But where are the funny cats?
"The research problem of yesterday is the radio marvel of today. Another milestone of scientific progress and has been passed and science has made a reality of the age-old dream of pictures from the sky."
Footage from 1939 announcing the advent of television:
The clip is about television at a particular moment. The narrator notes that the technology was developed ten years previous, and what is newsworthy is the advent of broadcast networks that can now offer regular programming. Yet the newness of the medium is underscored by the choice of an "orchestral program" as the sample segment. While a purpose of this segment is to demonstrate the difference between medium shots and long shots, generally the people in the orchestra looked kinda blurry and the segment was probably better for listening than watching. While television had exciting possibilities, radio still had a hold on people's imaginations and televisual conventions were yet to be developed.
In other words, this was a myth-making moment for television. In his book The Digital Sublime: Myth, Power and Cyberspace, Vincent Mosco describes the myth and hype that we find in discourse about emerging media and technologies; those myths are at work in this video, in contemporary discussions about digital technology, and served to romanticize radio. Although the narrator characterizes television as a "modern miracle," I think it's worth noting that the technology itself is not the miracle and the power of this miracle does not lie in mystery. The narrator turns to an explanation of the mechanics of television (developed by and demonstrated in the RCA laboratories). The video continues with a behind-the-scenes look at the creation of a television broadcast, which involves the coordinated efforts of people behind the camera and a engineers and a director working in a specially equipped studio. In the case of television, what was newsworthy was the advent of a new industry, driven by ingenuity and hard work, that made possible regular television broadcasts. The marvel was not only television itself, but the relationship between science, progress and industry.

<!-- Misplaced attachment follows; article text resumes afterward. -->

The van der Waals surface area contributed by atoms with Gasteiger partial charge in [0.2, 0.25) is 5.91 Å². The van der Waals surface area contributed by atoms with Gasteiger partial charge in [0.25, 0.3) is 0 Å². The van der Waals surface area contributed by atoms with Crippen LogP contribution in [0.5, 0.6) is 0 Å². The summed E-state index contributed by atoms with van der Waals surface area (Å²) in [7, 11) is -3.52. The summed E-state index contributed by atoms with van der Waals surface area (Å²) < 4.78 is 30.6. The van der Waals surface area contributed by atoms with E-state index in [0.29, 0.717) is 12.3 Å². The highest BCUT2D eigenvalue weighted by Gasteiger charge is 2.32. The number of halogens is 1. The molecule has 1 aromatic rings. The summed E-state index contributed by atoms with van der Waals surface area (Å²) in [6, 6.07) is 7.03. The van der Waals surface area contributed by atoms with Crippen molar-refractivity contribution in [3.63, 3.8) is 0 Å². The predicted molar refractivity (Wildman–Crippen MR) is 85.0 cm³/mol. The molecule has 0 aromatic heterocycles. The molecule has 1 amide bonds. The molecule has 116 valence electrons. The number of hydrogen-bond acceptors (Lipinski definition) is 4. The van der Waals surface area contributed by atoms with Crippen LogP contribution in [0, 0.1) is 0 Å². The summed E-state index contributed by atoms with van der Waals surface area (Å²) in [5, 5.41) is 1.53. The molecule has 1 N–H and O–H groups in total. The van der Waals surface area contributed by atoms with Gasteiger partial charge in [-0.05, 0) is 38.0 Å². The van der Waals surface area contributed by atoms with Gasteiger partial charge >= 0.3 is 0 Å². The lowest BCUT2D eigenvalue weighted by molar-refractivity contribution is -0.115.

Although we tend to greet new technologies with the same kind of myth and hype, the specific elements of the stories change. Television is no longer miraculous and the I think it's no longer possible to tell the same kinds of stories about newer technologies and media. Consider all the hype surrounding the iPod (and more recently, the iPhone). I have yet to see the iPod linked to narratives about science, progress and industry, but I do see the iPod as a fetish object connected to youth and consumer culture. (I'm not immune, either--I've been sighing over the new iPod touch, trying to come up for a really good reason to buy it and chuck my perfectly good iPod, which is now "classic.") What the implications are I haven't worked out yet, but I think a starting point might be to re-read Thomas Franks' Conquest of Cool.
I found the video in PonderAbout.
Now this is what you create for a new medium: cartoon cats explain "defending globalization"! (Actually this is pretty good):